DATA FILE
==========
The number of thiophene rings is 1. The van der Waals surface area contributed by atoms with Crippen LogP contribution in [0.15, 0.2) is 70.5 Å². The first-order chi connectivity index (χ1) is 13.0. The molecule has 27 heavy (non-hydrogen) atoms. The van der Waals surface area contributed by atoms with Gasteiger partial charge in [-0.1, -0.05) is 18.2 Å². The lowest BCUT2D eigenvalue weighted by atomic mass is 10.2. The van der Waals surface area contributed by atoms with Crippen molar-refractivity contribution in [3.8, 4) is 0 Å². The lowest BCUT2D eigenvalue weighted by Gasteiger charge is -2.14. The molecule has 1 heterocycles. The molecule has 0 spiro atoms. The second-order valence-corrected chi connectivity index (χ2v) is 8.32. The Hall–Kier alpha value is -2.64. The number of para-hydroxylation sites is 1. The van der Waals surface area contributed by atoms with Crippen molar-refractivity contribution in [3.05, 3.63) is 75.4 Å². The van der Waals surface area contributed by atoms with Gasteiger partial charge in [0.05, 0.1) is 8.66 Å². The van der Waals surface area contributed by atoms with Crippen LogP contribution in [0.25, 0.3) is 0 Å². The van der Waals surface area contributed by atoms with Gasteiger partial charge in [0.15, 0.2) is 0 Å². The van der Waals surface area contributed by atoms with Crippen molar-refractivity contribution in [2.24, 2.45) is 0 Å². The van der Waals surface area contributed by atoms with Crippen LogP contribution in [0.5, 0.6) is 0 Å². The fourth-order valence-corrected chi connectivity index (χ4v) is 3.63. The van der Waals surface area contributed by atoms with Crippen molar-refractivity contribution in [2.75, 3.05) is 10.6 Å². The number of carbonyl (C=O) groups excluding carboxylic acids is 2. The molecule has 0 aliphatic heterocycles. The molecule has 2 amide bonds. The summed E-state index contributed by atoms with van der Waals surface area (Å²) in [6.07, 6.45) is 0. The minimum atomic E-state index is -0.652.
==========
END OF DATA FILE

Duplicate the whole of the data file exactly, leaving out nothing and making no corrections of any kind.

The number of thiophene rings is 1. The van der Waals surface area contributed by atoms with Crippen LogP contribution in [0.15, 0.2) is 70.5 Å². The first-order chi connectivity index (χ1) is 13.0. The molecule has 27 heavy (non-hydrogen) atoms. The van der Waals surface area contributed by atoms with Gasteiger partial charge in [-0.1, -0.05) is 18.2 Å². The lowest BCUT2D eigenvalue weighted by atomic mass is 10.2. The van der Waals surface area contributed by atoms with Crippen molar-refractivity contribution in [3.8, 4) is 0 Å². The lowest BCUT2D eigenvalue weighted by Gasteiger charge is -2.14. The molecule has 1 heterocycles. The molecule has 0 spiro atoms. The second-order valence-corrected chi connectivity index (χ2v) is 8.32. The Hall–Kier alpha value is -2.64. The number of para-hydroxylation sites is 1. The van der Waals surface area contributed by atoms with Crippen molar-refractivity contribution in [3.05, 3.63) is 75.4 Å². The van der Waals surface area contributed by atoms with Gasteiger partial charge in [0.05, 0.1) is 8.66 Å². The van der Waals surface area contributed by atoms with Crippen LogP contribution in [0.25, 0.3) is 0 Å². The van der Waals surface area contributed by atoms with Gasteiger partial charge in [0.15, 0.2) is 0 Å². The van der Waals surface area contributed by atoms with Crippen molar-refractivity contribution in [2.24, 2.45) is 0 Å². The van der Waals surface area contributed by atoms with Crippen LogP contribution in [0.5, 0.6) is 0 Å². The fourth-order valence-corrected chi connectivity index (χ4v) is 3.63. The van der Waals surface area contributed by atoms with Crippen molar-refractivity contribution in [2.75, 3.05) is 10.6 Å². The number of carbonyl (C=O) groups excluding carboxylic acids is 2. The molecule has 0 aliphatic heterocycles. The molecule has 2 amide bonds. The summed E-state index contributed by atoms with van der Waals surface area (Å²) in [6.07, 6.45) is 0. The minimum atomic E-state index is -0.652.